2011 July August
Dissimilar diseases - Hahnemann's approach to psychiatric patients
During my resident posting, in 1993, at the government homeopathic hospital in Mumbai, India, I saw a man in his late forties who had been disowned by his family because of his frequent hospitalisations; his family was tired of him and his illness, so most of the time he would get admitted to our hospital, where he stayed for months at a time. He received several remedies over the years by different resident house physicians. Therefore, as soon as I joined the hospital the first thing I did was to study his case and to prepare myself for any crisis which might arise.
He had three main complaints:
1) Bronchiectasis: severe cough with breathlessness.
2) Epileptic fits.
3) Mental illness: violent mania with increased strength, whereby he hit others and talked senselessly.
These three complaints never occurred at the same time. After a severe attack of bronchiectasis had run its course, an epileptic fit would come, followed by violent mania.
Here was a case of three dissimilar diseases, where each one occupied a particular locality suited to it. After existing over a period of time, they joined together to form a “double complex disease”. Since they are dissimilar diseases, they cannot remove or cure each other (Ref: Organon 6th edition, aphorisms 36, 38 and 40).
An episode of violent mania:
Once, after we had finished seeing all our patients of the day, I received a call that this man had turned violent, hitting an old patient on the bed next to him. The old man suffered from heart failure and he and his relatives were obviously very frightened by the attack. My patient was talking continuously, at times very loudly, and I could hardly make out what he was trying to say. His case record noted that at such times he was usually prescribed Stramonium, which seemed a logical option. He would, however, not allow anyone to approach him in order to give him the remedy; even with the help of the nursing staff, we could not overpower his physical strength to give him the remedy and we had to abandon our efforts. Since his constant talking and his violent behaviour was disturbing other patients in the ward, I started arguing with him, even scolding and reproaching him a bit. I tried to tell him that he should understand and allow us to give him the remedy. How foolish of me! I should understand rather than expecting him to understand. During this moment of despair, I suddenly remembered the Auxiliary regimen described by Hahnemann on how to behave with such patients (aphorism 22). Here are some of his insightful advices related to this case:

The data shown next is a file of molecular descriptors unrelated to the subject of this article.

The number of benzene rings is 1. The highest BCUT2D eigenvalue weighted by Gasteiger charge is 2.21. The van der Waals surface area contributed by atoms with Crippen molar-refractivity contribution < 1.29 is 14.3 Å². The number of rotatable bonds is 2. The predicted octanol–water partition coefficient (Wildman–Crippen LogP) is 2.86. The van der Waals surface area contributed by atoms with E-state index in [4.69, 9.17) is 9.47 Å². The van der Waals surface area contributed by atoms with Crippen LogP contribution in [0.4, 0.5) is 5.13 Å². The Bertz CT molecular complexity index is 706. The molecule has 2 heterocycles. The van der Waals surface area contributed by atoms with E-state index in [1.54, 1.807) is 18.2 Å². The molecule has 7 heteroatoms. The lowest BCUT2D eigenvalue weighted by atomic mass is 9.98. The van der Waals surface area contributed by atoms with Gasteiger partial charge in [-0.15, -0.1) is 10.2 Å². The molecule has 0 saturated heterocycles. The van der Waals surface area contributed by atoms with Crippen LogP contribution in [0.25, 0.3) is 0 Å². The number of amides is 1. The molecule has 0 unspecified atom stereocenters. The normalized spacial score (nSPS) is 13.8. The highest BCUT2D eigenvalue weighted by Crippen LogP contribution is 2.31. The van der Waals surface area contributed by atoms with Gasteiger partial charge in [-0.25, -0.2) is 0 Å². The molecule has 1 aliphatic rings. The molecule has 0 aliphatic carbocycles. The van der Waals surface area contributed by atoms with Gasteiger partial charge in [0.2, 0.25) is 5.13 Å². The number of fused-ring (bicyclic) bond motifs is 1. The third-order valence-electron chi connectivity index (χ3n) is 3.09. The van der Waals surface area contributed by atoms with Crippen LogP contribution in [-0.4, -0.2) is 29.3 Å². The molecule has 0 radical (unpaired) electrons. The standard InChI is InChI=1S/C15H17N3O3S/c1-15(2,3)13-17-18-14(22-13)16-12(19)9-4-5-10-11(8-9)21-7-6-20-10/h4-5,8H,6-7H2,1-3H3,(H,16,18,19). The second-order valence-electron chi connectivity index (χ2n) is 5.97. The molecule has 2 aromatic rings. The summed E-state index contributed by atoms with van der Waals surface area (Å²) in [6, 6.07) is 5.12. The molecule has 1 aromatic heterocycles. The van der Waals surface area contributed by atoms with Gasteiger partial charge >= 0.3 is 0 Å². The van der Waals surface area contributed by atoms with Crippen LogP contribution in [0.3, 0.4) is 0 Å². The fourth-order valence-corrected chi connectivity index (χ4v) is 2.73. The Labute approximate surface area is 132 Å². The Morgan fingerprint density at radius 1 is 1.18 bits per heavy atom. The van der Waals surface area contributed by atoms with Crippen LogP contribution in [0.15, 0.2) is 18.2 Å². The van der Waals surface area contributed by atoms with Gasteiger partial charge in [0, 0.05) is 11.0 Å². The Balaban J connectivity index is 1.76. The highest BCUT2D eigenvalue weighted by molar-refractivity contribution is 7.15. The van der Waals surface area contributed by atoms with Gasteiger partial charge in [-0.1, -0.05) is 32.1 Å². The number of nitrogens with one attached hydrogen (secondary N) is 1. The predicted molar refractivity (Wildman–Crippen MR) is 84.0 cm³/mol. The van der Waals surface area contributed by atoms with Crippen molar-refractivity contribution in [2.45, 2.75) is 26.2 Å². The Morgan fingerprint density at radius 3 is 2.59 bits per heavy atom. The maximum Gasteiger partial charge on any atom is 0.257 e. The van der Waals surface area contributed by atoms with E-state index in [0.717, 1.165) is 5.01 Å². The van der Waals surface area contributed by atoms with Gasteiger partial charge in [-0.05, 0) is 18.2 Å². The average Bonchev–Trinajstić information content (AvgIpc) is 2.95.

1) Physician and carer must always behave as if believing the patient to be possessed of reason.
2) No corporal punishments, no reproaching patients for acts of destruction and injury of surrounding objects, but merely trying to prevent it by removing such objects.
3) In response to senseless chattering: silence, but not wholly inattentive.
4) In response to disgusting, abominable conduct and conversation: total inattention.
After reading this, I decided to follow it with a ray of hope. I took steps for the benefit of this patient, as well as others in the ward:
a) I immediately stopped arguing and reproaching him for disturbing and hitting the patient on the next bed.
b) I shifted all the patients to another ward, thereby preventing any act of destruction or injury to them and hence the need to reproach the patient.
c) I instructed the hospital staff to ignore his senseless talking and behaviour. I kept, nevertheless, watch from a distance.
Under the circumstances, this was the best I could do for this patient. Soon, he settled down into a more sober mood and manner. After a few hours, the other patients were shifted back to the ward.
Unfortunately, we could not find a correct remedy for him to break his cycle of diseases. Nonetheless, this experience is worth sharing to emphasise the need to pay close attention to Hahnemann’s advice.
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